This cause is before the Court on a Complaint and an Amended Complaint filed pursuant to Title 26, United States Code ╖ 982 seeking to quash two Formal Document Requests served by the Internal Revenue Service (IRS). The parties filed a Stipulation that only the United States was a proper defendant, and this Stipulation was approved by the Court. At a Preliminary Pretrial Conference three cases 2 were consolidated for all purposes and referred to the undersigned for all necessary proceedings and for preparation of a report and recommendation. The United States filed a Motion to Compel Compliance with I.R.S. Formal Document Request in all three cases. An evidentiary hearing was held on August 9, 1994; September 22, 1994; and October 6, 7, 19 and 20, 1994. The parties filed pre-hearing memoranda (Docs. # 22, 30, 37) 3 and have now submitted post-hearing memoranda. (Docs. # 50, 51).

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2 A separate Report and Recommendation is being entered in the third case, Alv B. Christensson v. United States of America , 94-122-Civ-J-16.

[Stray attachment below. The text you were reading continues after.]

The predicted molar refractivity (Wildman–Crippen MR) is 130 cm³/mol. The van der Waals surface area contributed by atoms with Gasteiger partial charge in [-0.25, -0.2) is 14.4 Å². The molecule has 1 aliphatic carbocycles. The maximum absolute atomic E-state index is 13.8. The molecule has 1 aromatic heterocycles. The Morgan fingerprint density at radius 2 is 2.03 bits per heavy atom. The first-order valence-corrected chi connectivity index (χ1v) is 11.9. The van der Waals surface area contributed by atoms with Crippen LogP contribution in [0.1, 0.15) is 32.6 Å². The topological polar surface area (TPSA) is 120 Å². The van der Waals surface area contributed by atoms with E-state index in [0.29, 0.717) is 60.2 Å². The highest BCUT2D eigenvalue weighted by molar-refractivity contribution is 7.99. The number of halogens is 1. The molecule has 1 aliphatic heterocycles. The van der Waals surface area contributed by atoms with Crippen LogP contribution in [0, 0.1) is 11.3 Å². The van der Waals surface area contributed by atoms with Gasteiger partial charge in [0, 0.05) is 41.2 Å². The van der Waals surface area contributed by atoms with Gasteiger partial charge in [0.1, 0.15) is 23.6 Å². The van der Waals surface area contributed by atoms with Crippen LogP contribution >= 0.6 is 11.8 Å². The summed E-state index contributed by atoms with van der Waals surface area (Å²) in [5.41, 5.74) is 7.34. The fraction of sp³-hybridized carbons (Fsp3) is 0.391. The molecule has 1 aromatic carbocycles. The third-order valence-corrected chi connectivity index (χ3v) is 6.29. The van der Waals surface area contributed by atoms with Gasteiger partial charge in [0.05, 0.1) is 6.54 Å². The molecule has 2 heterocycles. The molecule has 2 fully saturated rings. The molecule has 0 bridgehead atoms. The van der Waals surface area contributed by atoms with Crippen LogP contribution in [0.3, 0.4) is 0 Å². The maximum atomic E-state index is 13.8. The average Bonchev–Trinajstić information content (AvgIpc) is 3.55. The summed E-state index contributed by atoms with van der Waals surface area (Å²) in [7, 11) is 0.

3 All references to document numbers will be to the lowest numbered case, Case No. 93-1626-Civ-J-16. Similar documents were filed in the other cases.

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II. ═ General Legal Principles

The IRS is authorized by 26 U.S.C. ╖ 982(c)(1) to issue a Formal Document Request (FDR) to any taxpayer to request foreign-based documentation. 4 A FDR is "any request (made after the normal request procedures have failed to produce the requested documentation) for the production of foreign-based documentation which is mailed by registered or certified mail to the taxpayer at his last known address and which sets forth" certain information. 5 26 U.S.C. ╖ 982(c)(1). "Documentation" includes books and records; "foreign-based documentation" is defined as "any documentation which is outside the United States and which may be relevant or material to the tax treatment of the examined item." 26 U.S.C. ╖ 982(d)(1), (2). The FDR supplements the IRS's administrative summons authority and is meant to discourage taxpayers from delaying or refusing to disclose certain foreign-based information to the IRS. Yujuico v. United States , 818 F.Supp. 285, 286 (N.D.Cal.1993). Although a FDR is a discovery device, Congress intended that it not be used as a routine beginning of a tax examination. Comm.Rep. on Pub.L. 97-248.